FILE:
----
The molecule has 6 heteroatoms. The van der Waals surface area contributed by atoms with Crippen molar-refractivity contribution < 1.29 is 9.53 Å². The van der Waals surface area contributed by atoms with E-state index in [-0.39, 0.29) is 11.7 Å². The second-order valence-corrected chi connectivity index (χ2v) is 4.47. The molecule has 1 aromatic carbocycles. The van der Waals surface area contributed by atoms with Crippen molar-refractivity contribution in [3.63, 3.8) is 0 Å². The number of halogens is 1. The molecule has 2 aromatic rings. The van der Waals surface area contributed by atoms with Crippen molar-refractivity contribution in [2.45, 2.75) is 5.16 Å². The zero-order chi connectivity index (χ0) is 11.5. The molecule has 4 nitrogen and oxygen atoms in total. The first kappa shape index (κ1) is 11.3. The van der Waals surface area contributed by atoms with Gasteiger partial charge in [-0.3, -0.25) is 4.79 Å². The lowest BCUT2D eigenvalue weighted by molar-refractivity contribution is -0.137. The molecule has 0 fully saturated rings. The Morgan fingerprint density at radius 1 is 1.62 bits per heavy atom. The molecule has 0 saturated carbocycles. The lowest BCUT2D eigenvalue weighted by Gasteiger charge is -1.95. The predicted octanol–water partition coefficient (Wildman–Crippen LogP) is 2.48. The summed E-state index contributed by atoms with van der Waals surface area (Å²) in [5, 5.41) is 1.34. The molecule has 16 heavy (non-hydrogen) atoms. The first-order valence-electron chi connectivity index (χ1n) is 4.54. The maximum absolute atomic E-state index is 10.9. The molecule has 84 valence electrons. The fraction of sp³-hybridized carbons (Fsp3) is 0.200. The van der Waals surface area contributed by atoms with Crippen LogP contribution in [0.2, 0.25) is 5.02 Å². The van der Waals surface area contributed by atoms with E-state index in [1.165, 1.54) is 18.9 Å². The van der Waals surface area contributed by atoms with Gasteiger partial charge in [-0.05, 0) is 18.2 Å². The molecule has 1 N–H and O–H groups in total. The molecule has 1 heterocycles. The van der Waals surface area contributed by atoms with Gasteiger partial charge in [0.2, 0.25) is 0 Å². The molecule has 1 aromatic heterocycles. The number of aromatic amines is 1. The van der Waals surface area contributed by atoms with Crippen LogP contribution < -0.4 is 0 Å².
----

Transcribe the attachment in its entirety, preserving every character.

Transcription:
The molecule has 6 heteroatoms. The van der Waals surface area contributed by atoms with Crippen molar-refractivity contribution < 1.29 is 9.53 Å². The van der Waals surface area contributed by atoms with E-state index in [-0.39, 0.29) is 11.7 Å². The second-order valence-corrected chi connectivity index (χ2v) is 4.47. The molecule has 1 aromatic carbocycles. The van der Waals surface area contributed by atoms with Crippen molar-refractivity contribution in [3.63, 3.8) is 0 Å². The number of halogens is 1. The molecule has 2 aromatic rings. The van der Waals surface area contributed by atoms with Crippen molar-refractivity contribution in [2.45, 2.75) is 5.16 Å². The zero-order chi connectivity index (χ0) is 11.5. The molecule has 4 nitrogen and oxygen atoms in total. The first kappa shape index (κ1) is 11.3. The van der Waals surface area contributed by atoms with Gasteiger partial charge in [-0.3, -0.25) is 4.79 Å². The lowest BCUT2D eigenvalue weighted by molar-refractivity contribution is -0.137. The molecule has 0 fully saturated rings. The Morgan fingerprint density at radius 1 is 1.62 bits per heavy atom. The molecule has 0 saturated carbocycles. The lowest BCUT2D eigenvalue weighted by Gasteiger charge is -1.95. The predicted octanol–water partition coefficient (Wildman–Crippen LogP) is 2.48. The summed E-state index contributed by atoms with van der Waals surface area (Å²) in [5, 5.41) is 1.34. The molecule has 16 heavy (non-hydrogen) atoms. The first-order valence-electron chi connectivity index (χ1n) is 4.54. The maximum absolute atomic E-state index is 10.9. The molecule has 84 valence electrons. The fraction of sp³-hybridized carbons (Fsp3) is 0.200. The van der Waals surface area contributed by atoms with Crippen LogP contribution in [0.2, 0.25) is 5.02 Å². The van der Waals surface area contributed by atoms with E-state index in [1.165, 1.54) is 18.9 Å². The van der Waals surface area contributed by atoms with Gasteiger partial charge in [-0.05, 0) is 18.2 Å². The molecule has 1 N–H and O–H groups in total. The molecule has 1 heterocycles. The van der Waals surface area contributed by atoms with Gasteiger partial charge in [0.2, 0.25) is 0 Å². The molecule has 1 aromatic heterocycles. The number of aromatic amines is 1. The van der Waals surface area contributed by atoms with Crippen LogP contribution < -0.4 is 0 Å².